A publication that will remain anonymous here (since I hope to write for them one day), mixed up seals and sea lions on Twitter today. It’s easy enough to see why — they start off the same when you’re typing, and if you’re not paying attention, you’ve written one when you mean the other.
It probably also doesn’t help that they’re both marine mammals — pinnipeds, in fact — that look quite similar (seal on the left, sea lion on the right): Sea lions and true seals (I’m going to ignore fur seals to make this a little less confusing) are separated by some 28.5 million years of evolution, according to TimeTree. The two animals are now in separate families, Otariidae (sea lions) and Phocidae (seals). There are many different species of both seals and sea lions, but all these animals have a basic, similar body shape: streamlined with flippers instead of feet.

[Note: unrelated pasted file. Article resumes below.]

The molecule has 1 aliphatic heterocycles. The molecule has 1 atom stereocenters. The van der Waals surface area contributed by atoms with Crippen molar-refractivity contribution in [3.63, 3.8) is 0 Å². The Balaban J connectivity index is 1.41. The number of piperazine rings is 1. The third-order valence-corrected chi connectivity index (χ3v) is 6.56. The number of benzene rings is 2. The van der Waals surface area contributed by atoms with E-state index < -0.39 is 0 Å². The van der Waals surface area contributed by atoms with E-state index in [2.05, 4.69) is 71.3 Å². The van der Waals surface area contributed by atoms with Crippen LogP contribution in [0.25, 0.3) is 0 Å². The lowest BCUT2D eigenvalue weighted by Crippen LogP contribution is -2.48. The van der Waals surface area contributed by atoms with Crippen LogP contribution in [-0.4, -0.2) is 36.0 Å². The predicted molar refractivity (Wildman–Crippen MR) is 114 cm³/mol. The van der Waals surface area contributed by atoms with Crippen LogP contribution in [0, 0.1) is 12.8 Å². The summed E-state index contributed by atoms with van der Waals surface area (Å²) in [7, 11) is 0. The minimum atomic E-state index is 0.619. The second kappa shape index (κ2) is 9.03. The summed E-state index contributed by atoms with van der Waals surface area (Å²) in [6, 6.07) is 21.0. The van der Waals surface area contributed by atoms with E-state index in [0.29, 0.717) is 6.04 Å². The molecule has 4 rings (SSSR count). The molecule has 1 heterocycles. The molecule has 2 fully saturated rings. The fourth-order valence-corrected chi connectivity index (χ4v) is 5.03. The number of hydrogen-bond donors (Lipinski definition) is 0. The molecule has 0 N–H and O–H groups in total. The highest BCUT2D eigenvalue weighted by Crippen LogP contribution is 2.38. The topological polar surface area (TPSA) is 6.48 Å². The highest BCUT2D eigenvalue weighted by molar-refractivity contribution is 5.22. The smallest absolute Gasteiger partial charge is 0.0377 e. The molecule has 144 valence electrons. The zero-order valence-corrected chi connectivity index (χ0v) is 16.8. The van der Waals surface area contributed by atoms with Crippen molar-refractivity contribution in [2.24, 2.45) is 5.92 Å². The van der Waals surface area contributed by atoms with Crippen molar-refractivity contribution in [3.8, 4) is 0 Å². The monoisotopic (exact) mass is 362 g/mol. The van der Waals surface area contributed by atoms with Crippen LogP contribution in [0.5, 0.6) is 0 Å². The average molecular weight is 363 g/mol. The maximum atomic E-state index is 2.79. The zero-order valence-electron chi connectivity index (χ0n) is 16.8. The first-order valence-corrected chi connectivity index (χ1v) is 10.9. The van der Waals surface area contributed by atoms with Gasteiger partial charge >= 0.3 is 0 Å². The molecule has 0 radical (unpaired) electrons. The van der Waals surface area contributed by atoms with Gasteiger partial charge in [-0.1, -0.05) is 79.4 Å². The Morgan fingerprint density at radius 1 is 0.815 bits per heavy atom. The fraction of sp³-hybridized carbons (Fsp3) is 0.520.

But look closer and you’ll find subtle differences. The front flippers on seals are small, stubby, and hairy, with claws. Their back flippers don’t rotate but instead let seals be efficient swimmers. Sea lions have longer, skin-covered front flippers and back flippers that they can rotate underneath them, letting them walk, or at least shuffle about, on land. That makes sea lions the animals you’re most likely seeing basking on a rock at the zoo.
True seals sometimes have the name the “earless” seals because they don’t have anything covering the holes that lead into the hearing apparatus in their heads. Sea lions, though, have small flaps that cover their ear holes. There are also some differences in the whiskers, but I doubt many of us will ever get close enough to one of these animals to tell the difference.
Sea lions are also more vocal and more social than seals. Perhaps that means that sea lions are extroverts and seals are introverts.
Image credit: NOAA